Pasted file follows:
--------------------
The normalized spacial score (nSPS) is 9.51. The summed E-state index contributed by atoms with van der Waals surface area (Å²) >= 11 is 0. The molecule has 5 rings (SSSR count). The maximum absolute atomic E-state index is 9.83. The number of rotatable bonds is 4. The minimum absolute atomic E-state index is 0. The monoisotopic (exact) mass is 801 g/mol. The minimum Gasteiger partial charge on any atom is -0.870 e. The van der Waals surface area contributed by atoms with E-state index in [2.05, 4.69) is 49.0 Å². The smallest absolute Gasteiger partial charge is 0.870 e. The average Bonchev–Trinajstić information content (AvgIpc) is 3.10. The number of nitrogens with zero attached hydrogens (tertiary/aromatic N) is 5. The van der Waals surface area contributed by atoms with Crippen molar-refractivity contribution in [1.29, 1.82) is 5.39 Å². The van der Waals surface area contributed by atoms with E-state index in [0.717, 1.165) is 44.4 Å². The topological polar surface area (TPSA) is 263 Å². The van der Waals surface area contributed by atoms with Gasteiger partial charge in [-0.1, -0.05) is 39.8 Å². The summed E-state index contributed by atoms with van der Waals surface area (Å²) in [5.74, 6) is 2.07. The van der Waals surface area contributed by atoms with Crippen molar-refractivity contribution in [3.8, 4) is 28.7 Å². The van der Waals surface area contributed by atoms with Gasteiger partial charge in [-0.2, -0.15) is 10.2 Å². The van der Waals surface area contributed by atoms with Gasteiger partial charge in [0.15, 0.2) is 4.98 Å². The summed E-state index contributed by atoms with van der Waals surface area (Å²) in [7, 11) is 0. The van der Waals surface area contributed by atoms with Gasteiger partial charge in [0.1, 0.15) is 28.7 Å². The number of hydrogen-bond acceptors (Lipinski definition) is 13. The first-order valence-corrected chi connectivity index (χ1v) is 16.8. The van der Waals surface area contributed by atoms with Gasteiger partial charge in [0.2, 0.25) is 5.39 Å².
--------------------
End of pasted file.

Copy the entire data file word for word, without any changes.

The normalized spacial score (nSPS) is 9.51. The summed E-state index contributed by atoms with van der Waals surface area (Å²) >= 11 is 0. The molecule has 5 rings (SSSR count). The maximum absolute atomic E-state index is 9.83. The number of rotatable bonds is 4. The minimum absolute atomic E-state index is 0. The monoisotopic (exact) mass is 801 g/mol. The minimum Gasteiger partial charge on any atom is -0.870 e. The van der Waals surface area contributed by atoms with E-state index in [2.05, 4.69) is 49.0 Å². The smallest absolute Gasteiger partial charge is 0.870 e. The average Bonchev–Trinajstić information content (AvgIpc) is 3.10. The number of nitrogens with zero attached hydrogens (tertiary/aromatic N) is 5. The van der Waals surface area contributed by atoms with Crippen molar-refractivity contribution in [1.29, 1.82) is 5.39 Å². The van der Waals surface area contributed by atoms with E-state index in [0.717, 1.165) is 44.4 Å². The topological polar surface area (TPSA) is 263 Å². The van der Waals surface area contributed by atoms with Gasteiger partial charge in [-0.1, -0.05) is 39.8 Å². The summed E-state index contributed by atoms with van der Waals surface area (Å²) in [5.74, 6) is 2.07. The van der Waals surface area contributed by atoms with Crippen molar-refractivity contribution in [3.8, 4) is 28.7 Å². The van der Waals surface area contributed by atoms with Gasteiger partial charge in [-0.2, -0.15) is 10.2 Å². The van der Waals surface area contributed by atoms with Gasteiger partial charge in [0.15, 0.2) is 4.98 Å². The summed E-state index contributed by atoms with van der Waals surface area (Å²) in [7, 11) is 0. The van der Waals surface area contributed by atoms with Gasteiger partial charge in [0.1, 0.15) is 28.7 Å². The number of hydrogen-bond acceptors (Lipinski definition) is 13. The first-order valence-corrected chi connectivity index (χ1v) is 16.8. The van der Waals surface area contributed by atoms with Gasteiger partial charge in [0.2, 0.25) is 5.39 Å².